1 “Take heed that you do not do your charitable deeds before men, to be seen by them. Otherwise you have no reward from your Father in heaven. 2 Therefore, when you do a charitable deed, do not sound a trumpet before you as the hypocrites do in the synagogues and in the streets, that they may have glory from men. Assuredly, I say to you, they have their reward. 3 But when you do a charitable deed, do not let your left hand know what your right hand is doing, 4 that your charitable deed may be in secret; and your Father who sees in secret will Himself reward you openly” (Matthew 6:1–4, NKJV).
Acts of charity ought to be driven by compassion, not by seeking the accolades of men. Jesus addressed the motive of helping the needy by contrasting the public displays of the hypocrites with acts of kindness that escape the attention of others. If our motive for helping others is to be seen and honored, that is the only reward we will have. On the other hand, we will not seek attention when compassion moves us to help the needy. We will not go around telling people what we did; We just do it. People may not see our acts of compassion, and that’s okay. The Father in heaven does, and He will reward us. The good Samaritan, who unhesitatingly helped a stranger, sets the example for us (Luke 10:29-37). Moved with compassion, he was a neighbor to the man in need, caring for him immediately and arranging for his ongoing needs. Compassion for those in distress moves citizens of the kingdom to act, not for men’s praise, but to relieve suffering and honor God.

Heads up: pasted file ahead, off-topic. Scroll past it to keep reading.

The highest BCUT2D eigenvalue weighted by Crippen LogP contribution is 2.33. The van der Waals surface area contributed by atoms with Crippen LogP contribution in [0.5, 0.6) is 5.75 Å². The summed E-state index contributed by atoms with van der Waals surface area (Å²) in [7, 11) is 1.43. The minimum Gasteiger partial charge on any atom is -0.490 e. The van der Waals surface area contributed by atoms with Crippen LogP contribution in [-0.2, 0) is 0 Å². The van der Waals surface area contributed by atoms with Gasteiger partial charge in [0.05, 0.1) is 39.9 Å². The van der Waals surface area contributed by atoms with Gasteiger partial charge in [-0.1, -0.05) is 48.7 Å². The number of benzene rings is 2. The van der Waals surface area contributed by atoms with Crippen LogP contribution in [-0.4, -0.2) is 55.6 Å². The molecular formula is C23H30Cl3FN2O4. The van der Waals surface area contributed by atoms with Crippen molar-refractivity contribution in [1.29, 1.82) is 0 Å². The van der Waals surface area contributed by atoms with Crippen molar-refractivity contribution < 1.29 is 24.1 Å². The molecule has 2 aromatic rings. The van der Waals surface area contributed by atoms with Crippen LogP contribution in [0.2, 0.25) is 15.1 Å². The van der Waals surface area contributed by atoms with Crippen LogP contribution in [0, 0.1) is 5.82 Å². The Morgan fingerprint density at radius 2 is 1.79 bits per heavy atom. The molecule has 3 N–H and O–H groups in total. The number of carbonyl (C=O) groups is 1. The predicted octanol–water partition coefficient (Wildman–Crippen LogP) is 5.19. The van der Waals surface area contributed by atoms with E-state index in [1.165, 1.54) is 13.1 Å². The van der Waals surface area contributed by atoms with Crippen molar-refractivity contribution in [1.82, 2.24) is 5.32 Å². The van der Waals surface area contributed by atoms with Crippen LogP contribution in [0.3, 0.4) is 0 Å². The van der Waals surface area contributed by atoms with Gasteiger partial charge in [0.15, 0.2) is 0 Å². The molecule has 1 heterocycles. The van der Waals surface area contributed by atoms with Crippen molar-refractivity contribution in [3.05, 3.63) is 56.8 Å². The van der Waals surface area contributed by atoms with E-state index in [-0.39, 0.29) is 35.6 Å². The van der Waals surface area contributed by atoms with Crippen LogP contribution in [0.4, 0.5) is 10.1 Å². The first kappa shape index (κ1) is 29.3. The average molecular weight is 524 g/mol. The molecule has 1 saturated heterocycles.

7 “But if you had known what this means, ‘I desire mercy and not sacrifice,’ you would not have condemned the guiltless. 8 For the Son of Man is Lord even of the Sabbath” (Matthew 12:7–8, NKJV).
The Lord of the Sabbath did not violate the Sabbath, nor did He sanction its violation when His disciples plucked the heads of grain to eat on the Sabbath (Matt. 12:1-2). The Pharisees accused His disciples of being Sabbath-breakers. But Jesus pronounced them “guiltless” because His disciples acted consistently with the law and its provision of mercy (Matt. 12:7; Hosea 6:6; Deut. 23:25). The Pharisees had developed a tradition that such conduct was work, and so to do it on the Sabbath was a sin. They added their tradition to God’s word and bound it on others. Thus, they “condemned the guiltless.” Jesus was not approving situation ethics and justifying violating God’s law. Jesus came to fulfill the law and the prophets, not destroy them (Matt. 5:17). Neither does this occasion endorse breaking God’s word for a so-called greater purpose (mercy, for example). The law of God allowed for mercy, which the apostles received as they plucked and ate the grain. The tradition of the Pharisees denied compassion and condemned the innocent. Both mercy and truth are present in God’s law (Ps. 85:10). Beware of human traditions. They nullify both (Col. 2:8, 20-23).
1 Then all the tax collectors and the sinners drew near to Him to hear Him. 2 And the Pharisees and scribes complained, saying, “This Man receives sinners and eats with them.” 3 So He spoke this parable to them, saying: (Luke 15:1–3, NKJV).